The Russian Anti-Doping Agency (RUSADA) called the December ruling by the Court of Arbitration for Sport (CAS) unfair, but said it will not appeal it and will move on to secure the interests of clean Russian athletes.
The CAS ruling was “based on a flawed and one-sided assessment of the facts,” RUSADA said in a press release following a “detailed review” of the decision that the Swiss-based court took on December 17. At that time, the court sided with the World Anti-Doping Agency (WADA) and banned Russia as a country from major international sporting events for the next two years.
This means that the Russian flag and anthem will be absent from the next two Olympics – Tokyo in the summer of 2021, and the Winter Games in Beijing in February 2022 – as well as the FIFA World Cup in Qatar in 2022 should the Russian team qualify. Russian athletes that qualify for the tournaments will have to perform as neutrals.
The ban was upheld after WADA accused RUSADA of manipulating laboratory data it sent to the agency in 2019 as part of the terms of its reinstatement. RUSADA said the court neglected submissions and evidence provided by the Russian side and effectively punished the agency for something that was outside of its power.
In comments on the ruling, RUSADA said the agency never had access to a copy of the data of the Moscow anti-doping laboratory which WADA said was manipulated.
“RUSADA considers that this decision not only contravenes basic principles of fairness, but is also unwarranted in light of the significant progress made by RUSADA during the reinstatement process, and which has been, again, expressly acknowledged by WADA.”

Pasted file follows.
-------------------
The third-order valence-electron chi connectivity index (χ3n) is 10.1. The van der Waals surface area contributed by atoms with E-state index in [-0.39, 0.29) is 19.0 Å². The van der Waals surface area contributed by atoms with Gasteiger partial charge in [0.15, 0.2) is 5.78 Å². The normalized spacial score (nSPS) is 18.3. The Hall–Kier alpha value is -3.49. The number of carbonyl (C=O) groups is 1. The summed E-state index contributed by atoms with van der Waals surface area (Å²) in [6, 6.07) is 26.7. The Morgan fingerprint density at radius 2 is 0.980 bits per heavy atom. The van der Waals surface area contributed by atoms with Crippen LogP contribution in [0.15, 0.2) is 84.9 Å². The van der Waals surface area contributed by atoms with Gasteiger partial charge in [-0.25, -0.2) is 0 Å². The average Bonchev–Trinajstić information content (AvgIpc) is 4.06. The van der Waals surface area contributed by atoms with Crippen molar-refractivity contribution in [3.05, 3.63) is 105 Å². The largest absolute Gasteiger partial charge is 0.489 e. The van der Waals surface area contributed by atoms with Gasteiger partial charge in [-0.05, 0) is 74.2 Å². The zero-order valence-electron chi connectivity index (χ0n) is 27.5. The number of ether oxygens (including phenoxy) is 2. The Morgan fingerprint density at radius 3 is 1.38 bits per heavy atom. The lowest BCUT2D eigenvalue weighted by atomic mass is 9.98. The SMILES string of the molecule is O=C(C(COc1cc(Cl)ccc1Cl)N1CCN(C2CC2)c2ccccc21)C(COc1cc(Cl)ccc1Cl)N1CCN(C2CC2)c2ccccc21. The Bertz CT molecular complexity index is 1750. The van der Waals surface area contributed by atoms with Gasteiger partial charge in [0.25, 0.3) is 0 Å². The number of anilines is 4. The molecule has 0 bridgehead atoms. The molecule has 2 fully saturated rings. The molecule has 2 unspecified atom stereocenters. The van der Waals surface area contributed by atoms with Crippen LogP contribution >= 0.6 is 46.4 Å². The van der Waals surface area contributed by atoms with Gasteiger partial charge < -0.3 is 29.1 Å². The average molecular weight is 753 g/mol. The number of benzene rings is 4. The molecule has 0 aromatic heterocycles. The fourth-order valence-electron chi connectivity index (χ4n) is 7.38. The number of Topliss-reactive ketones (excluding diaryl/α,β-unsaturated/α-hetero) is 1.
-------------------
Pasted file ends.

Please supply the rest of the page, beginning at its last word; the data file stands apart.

The agency also called sanctions imposed by the court “wholly unsubstantiated and unjustified.” The CAS also rejected WADA’s request to collectively sanction all Russian athletes, including the innocent ones. Because of this, RUSADA will not challenge the decision in the Swiss Supreme Court, the agency said.
“Innocent athletes should never be held responsible for the actions of the few individuals who commit anti-doping rule violations,” the agency said, adding that “putting the interests of Russian athletes and Russian sport first… RUSADA has made the decision not to challenge the CAS award.”
The agency said that this chapter in the history of Russian and international sports is now “closed” and it will focus on working with WADA to fully restore its membership status with the organization.
This sentiment was also expressed by Sports Minister Oleg Matytsin in the immediate aftermath of the court ruling in December. “We just need to learn the lessons of the past and move forward. We need to stay open and continue working on a professional level,” he said at the time, adding that Russia would still be able to hold some international sporting events.
The UEFA European Football Championship scheduled for this summer falls outside the ban, since UEFA is not defined by WADA as a “major event organization.” Part of the tournament is to be played in St. Petersburg.
The same goes for the 2023 World Hockey Championship set for St. Petersburg, as the ban will only run until December 16, 2022.
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